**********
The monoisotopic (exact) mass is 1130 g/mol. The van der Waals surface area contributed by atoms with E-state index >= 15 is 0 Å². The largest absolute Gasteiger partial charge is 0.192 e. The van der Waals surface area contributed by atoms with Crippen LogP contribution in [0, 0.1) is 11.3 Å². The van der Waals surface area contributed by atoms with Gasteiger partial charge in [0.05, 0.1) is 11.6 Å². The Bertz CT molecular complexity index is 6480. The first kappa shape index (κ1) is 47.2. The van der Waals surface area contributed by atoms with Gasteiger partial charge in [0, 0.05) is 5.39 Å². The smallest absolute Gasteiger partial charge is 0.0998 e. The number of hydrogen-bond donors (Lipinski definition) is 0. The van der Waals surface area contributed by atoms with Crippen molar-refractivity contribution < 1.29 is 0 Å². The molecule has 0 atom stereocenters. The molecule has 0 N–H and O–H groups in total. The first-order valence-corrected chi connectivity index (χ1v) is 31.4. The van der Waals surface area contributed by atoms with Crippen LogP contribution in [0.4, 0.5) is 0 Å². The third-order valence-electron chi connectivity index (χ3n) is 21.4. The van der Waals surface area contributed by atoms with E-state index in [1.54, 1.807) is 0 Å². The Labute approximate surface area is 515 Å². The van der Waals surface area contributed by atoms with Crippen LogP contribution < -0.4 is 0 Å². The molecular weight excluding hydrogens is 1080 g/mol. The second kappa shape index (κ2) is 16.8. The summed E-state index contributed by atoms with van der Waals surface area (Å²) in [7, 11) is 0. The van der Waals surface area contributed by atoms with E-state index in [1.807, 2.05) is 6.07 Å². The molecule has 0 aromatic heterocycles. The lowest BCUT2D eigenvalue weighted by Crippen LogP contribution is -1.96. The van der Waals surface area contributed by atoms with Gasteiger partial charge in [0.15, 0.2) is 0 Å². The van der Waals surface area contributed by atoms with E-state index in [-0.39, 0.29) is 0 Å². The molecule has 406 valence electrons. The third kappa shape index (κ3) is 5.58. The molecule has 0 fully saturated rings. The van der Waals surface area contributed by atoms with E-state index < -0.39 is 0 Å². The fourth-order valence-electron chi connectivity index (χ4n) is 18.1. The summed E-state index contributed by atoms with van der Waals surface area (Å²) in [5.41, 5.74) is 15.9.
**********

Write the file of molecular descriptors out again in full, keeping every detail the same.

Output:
The monoisotopic (exact) mass is 1130 g/mol. The van der Waals surface area contributed by atoms with E-state index >= 15 is 0 Å². The largest absolute Gasteiger partial charge is 0.192 e. The van der Waals surface area contributed by atoms with Crippen LogP contribution in [0, 0.1) is 11.3 Å². The van der Waals surface area contributed by atoms with Gasteiger partial charge in [0.05, 0.1) is 11.6 Å². The Bertz CT molecular complexity index is 6480. The first kappa shape index (κ1) is 47.2. The van der Waals surface area contributed by atoms with Gasteiger partial charge in [0, 0.05) is 5.39 Å². The smallest absolute Gasteiger partial charge is 0.0998 e. The number of hydrogen-bond donors (Lipinski definition) is 0. The van der Waals surface area contributed by atoms with Crippen molar-refractivity contribution < 1.29 is 0 Å². The molecule has 0 atom stereocenters. The molecule has 0 N–H and O–H groups in total. The first-order valence-corrected chi connectivity index (χ1v) is 31.4. The van der Waals surface area contributed by atoms with Crippen LogP contribution in [0.4, 0.5) is 0 Å². The third-order valence-electron chi connectivity index (χ3n) is 21.4. The van der Waals surface area contributed by atoms with E-state index in [1.54, 1.807) is 0 Å². The Labute approximate surface area is 515 Å². The van der Waals surface area contributed by atoms with Crippen LogP contribution < -0.4 is 0 Å². The molecular weight excluding hydrogens is 1080 g/mol. The second kappa shape index (κ2) is 16.8. The summed E-state index contributed by atoms with van der Waals surface area (Å²) in [7, 11) is 0. The van der Waals surface area contributed by atoms with E-state index in [1.807, 2.05) is 6.07 Å². The molecule has 0 aromatic heterocycles. The lowest BCUT2D eigenvalue weighted by Crippen LogP contribution is -1.96. The van der Waals surface area contributed by atoms with Gasteiger partial charge in [0.15, 0.2) is 0 Å². The van der Waals surface area contributed by atoms with E-state index in [-0.39, 0.29) is 0 Å². The molecule has 406 valence electrons. The third kappa shape index (κ3) is 5.58. The molecule has 0 fully saturated rings. The van der Waals surface area contributed by atoms with E-state index < -0.39 is 0 Å². The fourth-order valence-electron chi connectivity index (χ4n) is 18.1. The summed E-state index contributed by atoms with van der Waals surface area (Å²) in [5.41, 5.74) is 15.9.